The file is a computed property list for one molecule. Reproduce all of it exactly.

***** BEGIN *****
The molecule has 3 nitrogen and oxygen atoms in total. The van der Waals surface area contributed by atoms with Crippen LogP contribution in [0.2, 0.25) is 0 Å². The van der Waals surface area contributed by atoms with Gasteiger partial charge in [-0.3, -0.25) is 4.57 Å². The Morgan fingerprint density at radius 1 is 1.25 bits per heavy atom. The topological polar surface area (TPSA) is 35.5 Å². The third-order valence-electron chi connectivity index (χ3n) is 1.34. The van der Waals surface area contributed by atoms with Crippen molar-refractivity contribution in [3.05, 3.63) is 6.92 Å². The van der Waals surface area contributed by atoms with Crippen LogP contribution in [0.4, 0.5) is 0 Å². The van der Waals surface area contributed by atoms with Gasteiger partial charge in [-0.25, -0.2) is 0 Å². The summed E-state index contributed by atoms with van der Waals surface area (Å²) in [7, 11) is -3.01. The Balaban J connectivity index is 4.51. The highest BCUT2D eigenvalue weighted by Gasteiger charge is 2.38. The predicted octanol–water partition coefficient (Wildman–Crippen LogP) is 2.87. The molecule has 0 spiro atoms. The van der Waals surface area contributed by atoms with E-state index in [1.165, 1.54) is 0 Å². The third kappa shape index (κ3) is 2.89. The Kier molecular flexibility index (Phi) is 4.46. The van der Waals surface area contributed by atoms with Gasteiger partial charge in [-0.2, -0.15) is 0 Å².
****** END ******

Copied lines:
The molecule has 3 nitrogen and oxygen atoms in total. The van der Waals surface area contributed by atoms with Crippen LogP contribution in [0.2, 0.25) is 0 Å². The van der Waals surface area contributed by atoms with Gasteiger partial charge in [-0.3, -0.25) is 4.57 Å². The Morgan fingerprint density at radius 1 is 1.25 bits per heavy atom. The topological polar surface area (TPSA) is 35.5 Å². The third-order valence-electron chi connectivity index (χ3n) is 1.34. The van der Waals surface area contributed by atoms with Crippen molar-refractivity contribution in [3.05, 3.63) is 6.92 Å². The van der Waals surface area contributed by atoms with Crippen LogP contribution in [0.4, 0.5) is 0 Å². The van der Waals surface area contributed by atoms with Gasteiger partial charge in [-0.25, -0.2) is 0 Å². The summed E-state index contributed by atoms with van der Waals surface area (Å²) in [7, 11) is -3.01. The Balaban J connectivity index is 4.51. The highest BCUT2D eigenvalue weighted by Gasteiger charge is 2.38. The predicted octanol–water partition coefficient (Wildman–Crippen LogP) is 2.87. The molecule has 0 spiro atoms. The van der Waals surface area contributed by atoms with E-state index in [1.165, 1.54) is 0 Å². The third kappa shape index (κ3) is 2.89. The Kier molecular flexibility index (Phi) is 4.46. The van der Waals surface area contributed by atoms with Gasteiger partial charge in [-0.2, -0.15) is 0 Å².